Nothing sets a gardener's blood racing quite like the sight of dandelions popping up in the midst of a well-manicured garden bed. Without quick action, these brilliant yellow blooms turn to seed heads, ready to scatter in the wind and deposit seeds in other parts of the garden. Herbicides pose a risk to delicate neighboring flowers and cutting the tops simply encourages rapid regrowth that is bigger and thicker than before. To rid your garden of dandelions, remove the large taproots from the soil.
Dig dandelions early in the spring, or after a heavy rain when the soil is wet. Use a spade or garden fork to dig deeply beneath the dandelion leaves. A large, white taproot extends into the soil to up 18 inches. If this root is broken or cut while removing, the existing root continues to thrive and will send up new leaves.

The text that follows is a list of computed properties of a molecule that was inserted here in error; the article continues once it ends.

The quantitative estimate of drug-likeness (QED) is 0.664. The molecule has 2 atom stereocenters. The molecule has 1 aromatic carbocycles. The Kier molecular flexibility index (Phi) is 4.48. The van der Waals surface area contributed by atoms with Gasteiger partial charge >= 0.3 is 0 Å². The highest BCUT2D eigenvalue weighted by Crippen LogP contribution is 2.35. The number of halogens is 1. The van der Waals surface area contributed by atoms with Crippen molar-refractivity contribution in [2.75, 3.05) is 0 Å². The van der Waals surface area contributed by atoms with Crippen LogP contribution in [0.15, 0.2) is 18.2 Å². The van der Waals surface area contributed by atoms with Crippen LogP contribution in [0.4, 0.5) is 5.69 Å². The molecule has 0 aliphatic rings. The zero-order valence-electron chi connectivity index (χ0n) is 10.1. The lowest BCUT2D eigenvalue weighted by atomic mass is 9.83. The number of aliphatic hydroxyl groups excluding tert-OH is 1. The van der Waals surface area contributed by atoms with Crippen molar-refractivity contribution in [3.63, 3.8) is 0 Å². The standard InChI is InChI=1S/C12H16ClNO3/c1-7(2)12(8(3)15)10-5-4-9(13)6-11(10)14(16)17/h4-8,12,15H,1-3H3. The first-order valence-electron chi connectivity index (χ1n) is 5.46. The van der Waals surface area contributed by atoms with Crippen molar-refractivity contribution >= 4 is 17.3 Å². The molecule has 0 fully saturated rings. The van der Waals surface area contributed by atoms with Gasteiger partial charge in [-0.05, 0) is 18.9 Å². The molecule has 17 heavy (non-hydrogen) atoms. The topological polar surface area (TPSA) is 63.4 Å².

Tug on the root to pull it free from the soil. Roots often pull free of loose, wet soil with moderate effort. If it resists your efforts, more digging is needed.
Remove soil around the base of the plant to expose the root. Push the blade of the spade deeply into the soil approximately 2 to 4 inches from the root. Repeat on all sides of the root and try pulling again.
Check that the entire root has been pulled free of the soil. The root tapers much like a carrot and has small hair roots on the end. If the end appears broken or blunt, dig into the soil to remove the end of the root.
Discard any roots, root sections or other plant parts in an area away from the garden as they will quickly take root and begin to grow if left on top of the soil.
Fill in the hole with fresh soil and firm down with your foot.